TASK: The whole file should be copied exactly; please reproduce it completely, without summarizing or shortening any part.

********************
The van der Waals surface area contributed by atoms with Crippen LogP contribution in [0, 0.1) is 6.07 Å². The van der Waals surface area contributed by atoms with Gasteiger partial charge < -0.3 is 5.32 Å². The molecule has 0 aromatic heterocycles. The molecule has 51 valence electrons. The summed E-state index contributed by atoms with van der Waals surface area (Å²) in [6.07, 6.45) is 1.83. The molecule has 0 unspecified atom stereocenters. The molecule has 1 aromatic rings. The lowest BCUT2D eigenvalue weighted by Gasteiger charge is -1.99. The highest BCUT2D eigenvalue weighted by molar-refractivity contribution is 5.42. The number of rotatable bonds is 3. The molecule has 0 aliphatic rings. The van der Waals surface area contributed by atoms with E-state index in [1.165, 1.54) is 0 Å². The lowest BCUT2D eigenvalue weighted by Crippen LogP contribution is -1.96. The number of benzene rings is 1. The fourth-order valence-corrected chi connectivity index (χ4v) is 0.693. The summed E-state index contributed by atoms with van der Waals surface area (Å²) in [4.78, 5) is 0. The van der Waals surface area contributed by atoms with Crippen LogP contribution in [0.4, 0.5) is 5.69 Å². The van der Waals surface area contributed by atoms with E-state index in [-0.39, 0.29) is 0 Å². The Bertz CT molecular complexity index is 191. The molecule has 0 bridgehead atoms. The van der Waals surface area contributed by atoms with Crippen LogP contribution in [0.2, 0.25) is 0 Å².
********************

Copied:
The van der Waals surface area contributed by atoms with Crippen LogP contribution in [0, 0.1) is 6.07 Å². The van der Waals surface area contributed by atoms with Gasteiger partial charge < -0.3 is 5.32 Å². The molecule has 0 aromatic heterocycles. The molecule has 51 valence electrons. The summed E-state index contributed by atoms with van der Waals surface area (Å²) in [6.07, 6.45) is 1.83. The molecule has 0 unspecified atom stereocenters. The molecule has 1 aromatic rings. The lowest BCUT2D eigenvalue weighted by Gasteiger charge is -1.99. The highest BCUT2D eigenvalue weighted by molar-refractivity contribution is 5.42. The number of rotatable bonds is 3. The molecule has 0 aliphatic rings. The van der Waals surface area contributed by atoms with E-state index in [1.165, 1.54) is 0 Å². The lowest BCUT2D eigenvalue weighted by Crippen LogP contribution is -1.96. The number of benzene rings is 1. The fourth-order valence-corrected chi connectivity index (χ4v) is 0.693. The summed E-state index contributed by atoms with van der Waals surface area (Å²) in [4.78, 5) is 0. The van der Waals surface area contributed by atoms with Crippen LogP contribution in [0.4, 0.5) is 5.69 Å². The van der Waals surface area contributed by atoms with E-state index in [-0.39, 0.29) is 0 Å². The Bertz CT molecular complexity index is 191. The molecule has 0 bridgehead atoms. The van der Waals surface area contributed by atoms with Crippen LogP contribution in [0.2, 0.25) is 0 Å².